Grounded Public Theater/Anspacher Theater



Review by Carol Rocamora




Her name isn’t listed in the program’s cast of characters. Nor is ever uttered in this riveting 75 minute monologue. But you won’t ever forget her, this conflicted young woman played by Anne Hathaway, in George Brandt’s riveting portrait of an anguished American pilot.

Grounded, a spell-binding new one-woman show, tells the story of a dedicated young airwoman who is living her dream, flying fighter planes “with the boys” in Afghanistan and Iraq. She’s ecstatic, “alone in the blue, in the vastness,” as she calls it.
But destiny has other plans for this woman warrior. She meets Eric while she’s home on leave in Wyoming, and soon finds herself pregnant. She won’t have an abortion – so her commander assigns her to a stateside desk job, flying drones from an air force base near Las Vegas. “Different desert, same war”, he assures her.

So she finds herself driving every day across the desert to a trailer, where she puts on her fighter pilot suit and sits in front of a screen, manning drones in Afghanistan. Then she comes home every night for dinner, kisses her young daughter, stares at another screen (TV) with Eric, and goes to bed. “It’s driving to war, like punching a clock.”

At first, she adjusts. “It becomes your world – like the TV or the computer.

I press a button and boom – no more jeep.” But the armor begins to crack. On weekends, she finds herself in the mall, looking for the hidden cameras. “J. C. Penney or Afghanistan – we’re surveyed by outsourced nineteen year olds.” Her paranoia increases. She sits at work, obeying orders (“interpret, destroy”), pressing buttons on the screen, watching body parts fly. At night she won’t take off her uniform; she stops having sex with her husband. He arranges for them to see a therapist, but she continues to unravel. “Where oh where will we fly today, my pretty pony and me”, she sings her daughter’s song, driving across the desert to sit in a darkened trailer, gazing at another desert half way around the world.

Though slight and gamin-like, Hathaway (star of stage and screen) delivers a powerful performance as an ordinary woman in an extraordinary situation. Her director Julie Taymor (of The Lion King fame), creator of brilliant theatrical images, places Hathaway alone on an empty stage, whose floor is covered with the sands of Las Vegas. The upstage wall is a huge mirror, reflecting the desert scape of the Middle East. (Vivid projections by Peter Nigrini flash on both) Navigating through these two colliding worlds, we watch Hathaway losing her way, without a moral compass.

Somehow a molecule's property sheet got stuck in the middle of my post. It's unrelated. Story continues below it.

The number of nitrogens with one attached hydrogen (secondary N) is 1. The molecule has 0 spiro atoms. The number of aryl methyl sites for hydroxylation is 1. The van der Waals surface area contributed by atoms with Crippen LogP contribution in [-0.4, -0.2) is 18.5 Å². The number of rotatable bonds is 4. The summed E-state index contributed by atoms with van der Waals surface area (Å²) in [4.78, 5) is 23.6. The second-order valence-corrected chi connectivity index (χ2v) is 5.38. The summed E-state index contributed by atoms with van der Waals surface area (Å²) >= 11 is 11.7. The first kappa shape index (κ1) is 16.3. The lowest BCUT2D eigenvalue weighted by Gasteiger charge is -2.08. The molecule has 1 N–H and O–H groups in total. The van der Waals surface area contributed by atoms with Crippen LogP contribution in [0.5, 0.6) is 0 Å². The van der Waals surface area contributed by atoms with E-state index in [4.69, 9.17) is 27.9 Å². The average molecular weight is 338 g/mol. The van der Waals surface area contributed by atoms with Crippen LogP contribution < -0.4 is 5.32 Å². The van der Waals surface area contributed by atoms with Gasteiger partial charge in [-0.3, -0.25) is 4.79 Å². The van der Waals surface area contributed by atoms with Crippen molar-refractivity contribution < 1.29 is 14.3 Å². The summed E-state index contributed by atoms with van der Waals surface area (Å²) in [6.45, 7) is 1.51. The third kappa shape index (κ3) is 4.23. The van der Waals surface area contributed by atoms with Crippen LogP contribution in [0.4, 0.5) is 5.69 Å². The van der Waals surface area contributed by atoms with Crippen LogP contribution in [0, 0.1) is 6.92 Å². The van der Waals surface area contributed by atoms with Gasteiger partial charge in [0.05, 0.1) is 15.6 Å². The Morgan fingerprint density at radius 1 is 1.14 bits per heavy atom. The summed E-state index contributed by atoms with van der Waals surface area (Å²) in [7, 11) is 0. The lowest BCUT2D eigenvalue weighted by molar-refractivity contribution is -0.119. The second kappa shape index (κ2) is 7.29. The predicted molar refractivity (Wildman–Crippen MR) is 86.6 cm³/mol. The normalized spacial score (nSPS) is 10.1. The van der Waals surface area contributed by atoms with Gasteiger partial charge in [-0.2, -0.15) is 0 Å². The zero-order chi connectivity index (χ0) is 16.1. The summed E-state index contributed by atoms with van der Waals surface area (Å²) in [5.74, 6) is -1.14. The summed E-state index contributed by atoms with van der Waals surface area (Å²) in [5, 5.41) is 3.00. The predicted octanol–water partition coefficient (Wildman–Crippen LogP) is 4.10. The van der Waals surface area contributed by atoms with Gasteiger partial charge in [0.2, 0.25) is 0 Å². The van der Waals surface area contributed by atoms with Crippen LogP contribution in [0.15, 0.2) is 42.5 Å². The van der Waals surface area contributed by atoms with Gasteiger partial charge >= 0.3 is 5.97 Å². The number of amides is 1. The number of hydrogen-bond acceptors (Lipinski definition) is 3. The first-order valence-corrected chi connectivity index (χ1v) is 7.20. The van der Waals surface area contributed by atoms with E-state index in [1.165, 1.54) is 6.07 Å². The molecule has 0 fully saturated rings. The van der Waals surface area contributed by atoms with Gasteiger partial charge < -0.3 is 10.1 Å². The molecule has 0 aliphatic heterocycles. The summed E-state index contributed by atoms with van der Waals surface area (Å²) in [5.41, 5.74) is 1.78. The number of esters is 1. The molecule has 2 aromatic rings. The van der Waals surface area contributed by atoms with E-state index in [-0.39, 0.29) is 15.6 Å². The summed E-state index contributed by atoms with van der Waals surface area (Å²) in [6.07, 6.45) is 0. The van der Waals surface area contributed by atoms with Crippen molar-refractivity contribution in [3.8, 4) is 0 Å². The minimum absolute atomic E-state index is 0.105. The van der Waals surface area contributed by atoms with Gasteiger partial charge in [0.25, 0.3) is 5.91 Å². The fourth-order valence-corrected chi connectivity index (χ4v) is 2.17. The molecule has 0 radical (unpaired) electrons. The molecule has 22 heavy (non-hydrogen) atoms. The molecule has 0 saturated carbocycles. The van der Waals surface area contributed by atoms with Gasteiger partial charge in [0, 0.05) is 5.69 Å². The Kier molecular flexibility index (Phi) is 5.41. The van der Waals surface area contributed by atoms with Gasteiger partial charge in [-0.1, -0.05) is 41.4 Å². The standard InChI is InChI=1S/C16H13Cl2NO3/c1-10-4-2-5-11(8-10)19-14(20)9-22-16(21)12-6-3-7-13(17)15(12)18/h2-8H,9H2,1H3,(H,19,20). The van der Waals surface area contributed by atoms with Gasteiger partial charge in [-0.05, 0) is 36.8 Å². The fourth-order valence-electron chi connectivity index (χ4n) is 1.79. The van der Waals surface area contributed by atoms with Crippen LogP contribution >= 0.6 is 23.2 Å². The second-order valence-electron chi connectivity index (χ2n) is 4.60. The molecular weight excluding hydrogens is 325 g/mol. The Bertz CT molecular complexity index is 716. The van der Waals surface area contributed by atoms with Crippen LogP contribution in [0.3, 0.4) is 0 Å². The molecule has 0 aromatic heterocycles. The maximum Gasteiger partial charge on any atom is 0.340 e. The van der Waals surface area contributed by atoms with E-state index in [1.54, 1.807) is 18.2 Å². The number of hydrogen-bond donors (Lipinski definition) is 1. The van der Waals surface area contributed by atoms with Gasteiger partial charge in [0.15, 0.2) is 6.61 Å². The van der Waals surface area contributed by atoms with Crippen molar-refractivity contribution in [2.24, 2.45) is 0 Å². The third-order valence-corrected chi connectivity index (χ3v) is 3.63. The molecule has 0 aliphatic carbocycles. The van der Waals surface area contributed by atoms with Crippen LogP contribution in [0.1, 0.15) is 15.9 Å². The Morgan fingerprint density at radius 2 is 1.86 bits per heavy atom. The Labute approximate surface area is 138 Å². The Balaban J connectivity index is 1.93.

In the monologue’s climatic moments, she is ordered to chase a high-priority target across the barren Afghanistan landscape and destroy him. “I will be the one to erase you. I am God!” she delivers her battle cry. Then she sees that he is holding a young daughter in his arms, like her own.

Playwright George Brant sets his lonely pilot, lost in time and space, into a larger historical context. Classical, mythical, and religious references abound. “The Odyssey would be a different book if Odysseus came home from work every day,” remarks Hathaway at one point. At another, she names her daughter’s toy pony “Pegasus” (the Greek winged stallion who flew too close to the sun). At yet another, she issues a warning, invoking the Old Testament: “There’s a camera somewhere. Know that you are not safe, though you mark your door with blood.”

Taymor and her brilliant design team (sets by Riccardo Hernandez, lights by Chirstopher Akerlind, original music by Elliot Goldenthal) have collaborated to create unforgettable images and sounds that bring Hathaway’s anguished journey to vivid life. At the play’s opening and close she stands center stage, while a stream of sand pours down on her from the theatre’s towering heights. The sands of war and time will rain down and cover us all, the play is saying. As Brant’s pilot prophesizes: “None of the guilty will be spared.”

Grounded, by George Brant, directed by Julie Taymor, at the Public Theatre, 445 Lafayette, New York.

Photo: Joan Marcus